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Crisis? What crisis?

20 Jun 2011 | Sarah Dale

Middle-age tends to be a deeply unflattering label and one that I vehemently resisted for some years. When I turned 45, however, I found myself (greatly to my surprise) embracing the concept quite enthusiastically after all. The accumulated experience (and increased confidence as a result) is actually pretty liberating.

It's a stage of life when many of us have a lot on our plates. We might have demanding jobs, children, ageing relatives, voluntary roles and often unsettling levels of change and uncertainty about the future. Add possible financial and health worries to that and it's no wonder that life can feel hard going and exhausting. If the pressures reach boiling point, the plunge into a mid-life crisis can be sudden (and maybe quite tempting if it means exciting and radical changes).

Is it a time of life when people describe themselves as happy? Sadly, no it isn't, on the whole. Studies across the world have found that happiness tends to show a U-shaped curve over our lifetimes, dipping in our middle years. The peak of depression for men and women in the UK for example has been shown to occur at age 44 on average. [1]

The pressures are very real for many people. As a result, it's easy to slip into living a life on hold in some way, waiting until the mortgage is paid off, the children are grown or our holiday arrives before we think we will feel happier.

As an occupational psychologist, I hear many versions of this mid-life experience from interesting, energetic but often tired (and sometimes overwhelmed) people who are living life at full-tilt on many fronts. Their careers are often at a critical stage where the responsibilities are significant but it may not be clear how the decade or two to retirement will pan out. There are often a lot of calls on their time and energy outside work too. Their own well-being and happiness frequently comes fairly low down on the agenda.

The oxygen mask principle

In planes we are urged to put our own oxygen masks on first before trying to help others, even our own children, in the event of an emergency. This can go against our instincts, but of course makes logical sense. If you can't breathe, you're not much help to anyone else for very long.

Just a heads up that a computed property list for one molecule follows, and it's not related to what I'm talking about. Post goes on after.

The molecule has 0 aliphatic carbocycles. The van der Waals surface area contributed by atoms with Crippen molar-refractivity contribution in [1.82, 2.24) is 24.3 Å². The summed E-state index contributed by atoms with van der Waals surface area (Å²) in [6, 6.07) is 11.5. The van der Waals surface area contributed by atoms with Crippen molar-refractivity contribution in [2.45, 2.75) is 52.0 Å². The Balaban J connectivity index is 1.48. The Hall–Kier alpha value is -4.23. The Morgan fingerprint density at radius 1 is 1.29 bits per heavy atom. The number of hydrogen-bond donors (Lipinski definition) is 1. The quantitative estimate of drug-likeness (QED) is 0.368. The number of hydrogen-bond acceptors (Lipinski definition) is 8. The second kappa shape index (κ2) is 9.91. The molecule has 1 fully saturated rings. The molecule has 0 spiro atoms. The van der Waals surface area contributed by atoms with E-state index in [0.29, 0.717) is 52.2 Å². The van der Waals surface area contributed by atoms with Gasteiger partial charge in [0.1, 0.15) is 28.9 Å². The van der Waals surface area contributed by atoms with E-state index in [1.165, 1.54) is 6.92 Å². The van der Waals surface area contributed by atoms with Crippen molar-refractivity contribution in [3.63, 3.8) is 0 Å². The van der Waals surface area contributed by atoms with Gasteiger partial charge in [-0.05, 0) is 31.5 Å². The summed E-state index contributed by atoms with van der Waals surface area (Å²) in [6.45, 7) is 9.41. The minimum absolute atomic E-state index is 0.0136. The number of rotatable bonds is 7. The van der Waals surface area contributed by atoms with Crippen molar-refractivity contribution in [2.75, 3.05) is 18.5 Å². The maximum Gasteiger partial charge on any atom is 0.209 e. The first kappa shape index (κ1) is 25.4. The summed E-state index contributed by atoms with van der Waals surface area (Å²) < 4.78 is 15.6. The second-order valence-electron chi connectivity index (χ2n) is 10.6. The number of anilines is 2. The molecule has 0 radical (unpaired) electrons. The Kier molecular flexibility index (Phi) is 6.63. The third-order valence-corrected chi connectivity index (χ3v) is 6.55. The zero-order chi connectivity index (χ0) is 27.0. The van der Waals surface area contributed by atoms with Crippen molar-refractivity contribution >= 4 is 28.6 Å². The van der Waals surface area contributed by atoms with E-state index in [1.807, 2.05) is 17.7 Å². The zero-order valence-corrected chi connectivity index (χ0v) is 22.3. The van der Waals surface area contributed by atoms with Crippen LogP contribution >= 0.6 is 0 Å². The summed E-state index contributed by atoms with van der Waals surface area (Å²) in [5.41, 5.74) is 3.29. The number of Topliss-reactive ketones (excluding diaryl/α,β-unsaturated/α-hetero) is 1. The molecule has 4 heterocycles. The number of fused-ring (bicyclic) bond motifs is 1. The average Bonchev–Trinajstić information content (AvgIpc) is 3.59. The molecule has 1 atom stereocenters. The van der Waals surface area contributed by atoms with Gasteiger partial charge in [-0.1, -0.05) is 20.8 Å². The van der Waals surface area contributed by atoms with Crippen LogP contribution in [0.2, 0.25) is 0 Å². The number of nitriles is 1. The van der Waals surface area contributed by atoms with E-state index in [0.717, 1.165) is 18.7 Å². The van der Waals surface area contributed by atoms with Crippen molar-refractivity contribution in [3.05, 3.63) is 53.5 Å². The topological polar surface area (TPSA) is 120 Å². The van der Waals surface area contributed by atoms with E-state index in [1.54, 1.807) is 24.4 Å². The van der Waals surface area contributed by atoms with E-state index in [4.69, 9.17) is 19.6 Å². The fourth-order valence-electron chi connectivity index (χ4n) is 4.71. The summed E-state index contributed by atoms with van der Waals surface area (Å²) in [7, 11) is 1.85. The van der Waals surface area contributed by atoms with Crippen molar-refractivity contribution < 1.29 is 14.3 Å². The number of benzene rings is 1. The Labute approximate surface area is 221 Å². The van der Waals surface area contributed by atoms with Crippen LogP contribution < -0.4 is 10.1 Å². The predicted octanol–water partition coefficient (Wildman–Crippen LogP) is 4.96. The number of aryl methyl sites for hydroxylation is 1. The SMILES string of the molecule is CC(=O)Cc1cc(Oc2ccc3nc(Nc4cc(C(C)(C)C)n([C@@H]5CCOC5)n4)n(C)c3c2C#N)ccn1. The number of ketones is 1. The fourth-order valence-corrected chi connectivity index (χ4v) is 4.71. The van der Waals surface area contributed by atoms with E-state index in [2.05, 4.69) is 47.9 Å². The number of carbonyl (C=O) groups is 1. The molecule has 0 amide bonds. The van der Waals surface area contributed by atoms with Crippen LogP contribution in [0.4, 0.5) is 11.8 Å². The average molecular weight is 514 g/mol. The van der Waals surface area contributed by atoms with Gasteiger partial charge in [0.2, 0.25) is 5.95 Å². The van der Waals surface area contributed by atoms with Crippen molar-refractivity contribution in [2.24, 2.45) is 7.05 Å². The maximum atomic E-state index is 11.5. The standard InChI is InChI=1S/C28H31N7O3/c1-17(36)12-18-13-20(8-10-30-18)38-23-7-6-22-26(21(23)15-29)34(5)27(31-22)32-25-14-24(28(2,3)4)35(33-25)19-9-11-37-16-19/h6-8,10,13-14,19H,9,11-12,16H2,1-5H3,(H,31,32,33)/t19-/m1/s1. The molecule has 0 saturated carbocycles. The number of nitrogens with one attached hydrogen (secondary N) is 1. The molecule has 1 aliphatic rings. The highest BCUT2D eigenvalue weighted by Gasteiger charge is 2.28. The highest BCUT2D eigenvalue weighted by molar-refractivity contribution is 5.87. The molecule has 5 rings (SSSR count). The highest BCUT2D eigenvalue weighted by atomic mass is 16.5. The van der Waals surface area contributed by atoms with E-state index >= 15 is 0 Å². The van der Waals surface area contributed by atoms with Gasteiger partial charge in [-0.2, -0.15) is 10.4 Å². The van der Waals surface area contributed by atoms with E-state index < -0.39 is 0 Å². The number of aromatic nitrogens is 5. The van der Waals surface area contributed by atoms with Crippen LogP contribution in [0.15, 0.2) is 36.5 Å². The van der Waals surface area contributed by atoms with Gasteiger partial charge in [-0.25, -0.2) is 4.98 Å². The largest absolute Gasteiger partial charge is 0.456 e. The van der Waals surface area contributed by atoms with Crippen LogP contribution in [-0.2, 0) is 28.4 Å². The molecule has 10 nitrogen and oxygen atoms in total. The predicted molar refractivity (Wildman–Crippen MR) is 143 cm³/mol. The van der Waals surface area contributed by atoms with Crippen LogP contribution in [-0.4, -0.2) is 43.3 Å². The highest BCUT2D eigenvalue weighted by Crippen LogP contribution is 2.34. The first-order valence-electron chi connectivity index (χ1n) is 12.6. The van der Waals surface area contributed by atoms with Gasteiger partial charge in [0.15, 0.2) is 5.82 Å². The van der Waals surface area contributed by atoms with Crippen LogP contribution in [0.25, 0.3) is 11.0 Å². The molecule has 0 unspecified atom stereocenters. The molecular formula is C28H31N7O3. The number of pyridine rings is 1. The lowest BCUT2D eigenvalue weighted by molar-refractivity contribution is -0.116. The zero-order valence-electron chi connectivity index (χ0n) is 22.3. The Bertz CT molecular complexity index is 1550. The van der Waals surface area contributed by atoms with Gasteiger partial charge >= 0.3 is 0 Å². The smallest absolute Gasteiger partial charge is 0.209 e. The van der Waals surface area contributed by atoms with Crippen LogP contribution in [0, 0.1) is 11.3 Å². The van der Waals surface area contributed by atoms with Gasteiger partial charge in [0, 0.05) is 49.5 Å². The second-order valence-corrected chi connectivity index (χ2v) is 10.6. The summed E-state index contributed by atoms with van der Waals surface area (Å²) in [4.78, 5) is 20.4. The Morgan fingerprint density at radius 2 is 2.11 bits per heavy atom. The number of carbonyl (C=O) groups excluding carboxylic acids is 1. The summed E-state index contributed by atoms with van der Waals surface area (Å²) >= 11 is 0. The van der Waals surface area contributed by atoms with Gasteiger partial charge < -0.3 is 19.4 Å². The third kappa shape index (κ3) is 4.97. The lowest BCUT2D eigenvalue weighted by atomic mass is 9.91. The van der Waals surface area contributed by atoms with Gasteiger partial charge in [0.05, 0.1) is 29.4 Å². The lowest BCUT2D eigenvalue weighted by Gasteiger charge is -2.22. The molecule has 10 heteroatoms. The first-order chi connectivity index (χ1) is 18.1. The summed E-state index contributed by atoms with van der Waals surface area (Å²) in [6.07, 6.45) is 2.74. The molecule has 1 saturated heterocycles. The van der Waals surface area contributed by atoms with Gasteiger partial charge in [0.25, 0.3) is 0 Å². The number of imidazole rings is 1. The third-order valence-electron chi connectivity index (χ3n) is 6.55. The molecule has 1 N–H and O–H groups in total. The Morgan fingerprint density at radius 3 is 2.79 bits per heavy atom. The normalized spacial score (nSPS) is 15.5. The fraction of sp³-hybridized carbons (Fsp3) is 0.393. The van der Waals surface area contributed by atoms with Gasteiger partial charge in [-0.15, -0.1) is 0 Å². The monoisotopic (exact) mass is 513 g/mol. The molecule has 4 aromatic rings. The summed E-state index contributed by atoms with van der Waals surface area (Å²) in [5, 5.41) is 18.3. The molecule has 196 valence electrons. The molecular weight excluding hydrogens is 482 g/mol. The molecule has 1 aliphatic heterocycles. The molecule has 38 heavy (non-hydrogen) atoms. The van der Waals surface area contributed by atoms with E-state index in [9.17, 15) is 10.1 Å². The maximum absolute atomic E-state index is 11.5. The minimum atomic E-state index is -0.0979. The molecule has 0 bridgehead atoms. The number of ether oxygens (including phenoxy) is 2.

I believe we need to treat our own physical and mental well-being in the same way. This is not another cry for "me-time" which is a phrase I don't like. It's not about hanging out in expensive spas (nice though that may be).

But it is a recognition that as a pressured middle-aged, middle-generation, middle-career person, the chances are you spend a great deal of time and energy on other people's well-being. In the process, it is likely that you neglect your own, whether in physical ways such as sleep or nutrition, or psychologically in maintaining a healthy perspective on life.

Running on empty, you are likely to be less useful to others at work or at home (although you might not realise this is happening) and there is a much reduced chance of experiencing moments of real happiness in these messy middle years.

For me, well-being is the foundation of happiness. To misquote John Lennon, "happiness is what happens while you're busy making other plans".

Our well-being needs nurturing and usually won't happen by accident, or certainly not in a twenty-first century Western lifestyle. We need to consciously plan ways to look after our well-being; it's our psychological oxygen mask. I believe it's a responsibility, not an optional luxury. It's not the same thing, to my mind, as striving for happiness.

If our well-being is good, we'll be in a much better position to recognise and enjoy the happy moments when they appear. We'll also be better placed to create more happiness in the world around us, whether at home, at work or in our communities. Even if we're in the dip of middle-age.

(And if you really want to know, I'm now 46. At least I should be on the upswing of the curve by now).


Sarah Dale is a chartered occupational psychologist and author of Keeping Your Spirits Up which was published this month.


[1] David Blanchflower and Andrew Oswald (2008) Is well-being U-shaped over the lifecycle? Social Science and Medicine, 66(6), 1733-1749


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